In with the old, out with the new


Strickly Speaking - Kasie Strickland



We had a slight crisis in the Strickland household earlier this week — my oven died.

Now to some this may not seem like a huge inconvenience. I have friends who have never cooked a day in their life and order take-out or pizza for every meal — but I cook. Every day.

The loss of my oven was akin to losing a pet. I grieved. But the grief was short lived and quickly followed by anger — because it was only 5-years-old.

Taken too soon …

My husband was lamenting the cost of replacing yet another large appliance in the house when I had a novel idea: Maybe it could be fixed?

We live in such a disposable society nowadays that I’m ashamed the idea of repair wasn’t my first thought. No, it was my second.

It was only after being faced with the (unpleasant) notion of dipping into the savings account that it even occurred to me.

After asking around for a while, I finally tracked down the number of a local guy who did large appliance repair.

Let me tell you, these guys are a dying breed.

Long gone are the days of the “Maytag Repair Man” making house calls and to be honest, I was worried he would charge more than the cost of replacing the unit.

As it turned out, I was pleasantly surprised.

He pulled out the stove (is it a stove, range or an oven?) and was back there about 30 seconds before he uttered the cliche line “Well, there’s your problem right there.”

Apparently, the cord going from the stove/range/oven had gone bad and in the process had managed to short out the 220 volt box it was wired to.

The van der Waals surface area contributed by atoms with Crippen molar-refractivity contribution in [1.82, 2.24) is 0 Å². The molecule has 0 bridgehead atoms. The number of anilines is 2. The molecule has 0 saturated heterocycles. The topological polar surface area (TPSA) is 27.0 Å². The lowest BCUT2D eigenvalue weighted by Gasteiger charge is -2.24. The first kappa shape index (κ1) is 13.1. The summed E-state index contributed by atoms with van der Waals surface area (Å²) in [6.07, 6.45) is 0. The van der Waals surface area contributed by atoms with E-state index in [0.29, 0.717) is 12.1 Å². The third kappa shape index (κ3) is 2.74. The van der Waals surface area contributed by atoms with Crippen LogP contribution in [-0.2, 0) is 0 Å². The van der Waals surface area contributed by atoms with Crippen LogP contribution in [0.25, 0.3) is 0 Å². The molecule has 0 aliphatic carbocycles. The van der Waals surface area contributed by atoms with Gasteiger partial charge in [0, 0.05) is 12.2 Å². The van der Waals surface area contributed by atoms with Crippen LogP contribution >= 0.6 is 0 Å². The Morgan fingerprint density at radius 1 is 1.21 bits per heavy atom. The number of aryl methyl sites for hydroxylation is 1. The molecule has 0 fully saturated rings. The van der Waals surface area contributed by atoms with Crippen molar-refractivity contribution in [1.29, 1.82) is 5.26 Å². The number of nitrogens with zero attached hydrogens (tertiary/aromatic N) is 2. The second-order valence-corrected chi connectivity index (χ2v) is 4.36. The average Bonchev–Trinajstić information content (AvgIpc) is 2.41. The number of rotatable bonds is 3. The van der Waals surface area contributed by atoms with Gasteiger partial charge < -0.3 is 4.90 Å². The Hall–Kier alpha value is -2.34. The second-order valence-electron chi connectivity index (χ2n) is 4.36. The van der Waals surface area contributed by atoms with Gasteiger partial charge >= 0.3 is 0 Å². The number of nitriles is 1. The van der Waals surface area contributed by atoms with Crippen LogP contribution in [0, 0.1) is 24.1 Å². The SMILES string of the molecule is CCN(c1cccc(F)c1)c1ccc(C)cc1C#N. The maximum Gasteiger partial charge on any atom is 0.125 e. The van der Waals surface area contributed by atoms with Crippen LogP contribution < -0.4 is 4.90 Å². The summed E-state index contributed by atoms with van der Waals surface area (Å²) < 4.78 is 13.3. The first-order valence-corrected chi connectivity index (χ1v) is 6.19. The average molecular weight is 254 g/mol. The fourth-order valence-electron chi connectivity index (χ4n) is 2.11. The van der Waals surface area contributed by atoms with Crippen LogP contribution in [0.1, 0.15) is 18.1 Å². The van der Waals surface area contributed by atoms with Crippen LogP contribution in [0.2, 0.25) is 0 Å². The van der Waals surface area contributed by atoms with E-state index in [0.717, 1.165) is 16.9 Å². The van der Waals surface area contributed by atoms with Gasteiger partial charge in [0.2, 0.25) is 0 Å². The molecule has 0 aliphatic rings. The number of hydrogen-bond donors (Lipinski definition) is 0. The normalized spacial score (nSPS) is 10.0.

Thirty minutes later, it was fixed.

Just like that.

So while he was there I had him take a look at my dryer as well …

It concerns me just how close I came to going out and buying a new oven — especially since a new one wouldn’t have worked anyway as the outlet was fried and needed to be re-wired.

When I was a kid, I remember repair guys coming to the house to fix the television — but stuff like that just doesn’t really happen anymore.

Remember Sally Struthers advertising the programs for TV/VCR repair? Ha!

When your vacuum dies, you buy a new one. Cell phone screen cracks? Buy a new one. TV, microwave, toaster — whatever — no one has anything fixed anymore. We replace it.

When my father was down here visiting recently he told me how a burner had gone out on his (ancient) stove top. It was the kind that had to be wired in — not plugged — and I asked him why he didn’t upgrade to a model from this century.

“Why?” he asked. “This one works just fine. I fixed it.”

Turns out he had once seen his grandfather re-wire a stove when he was a kid so he “kinda remembered” how to do it — and he did it.

I rolled my eyes at the time but now I think he’s got the right idea.

If something is of quality, it deserves to be repaired — not trashed.

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Strickly Speaking

Kasie Strickland

Kasie Strickland is a staff writer for The Sentinel-Progress and can be reached at kstrickland@civitasmedia.com. Views expressed in this column are those of the writer only and do not necessarily represent the newspaper’s opinion.

Kasie Strickland is a staff writer for The Sentinel-Progress and can be reached at kstrickland@civitasmedia.com. Views expressed in this column are those of the writer only and do not necessarily represent the newspaper’s opinion.

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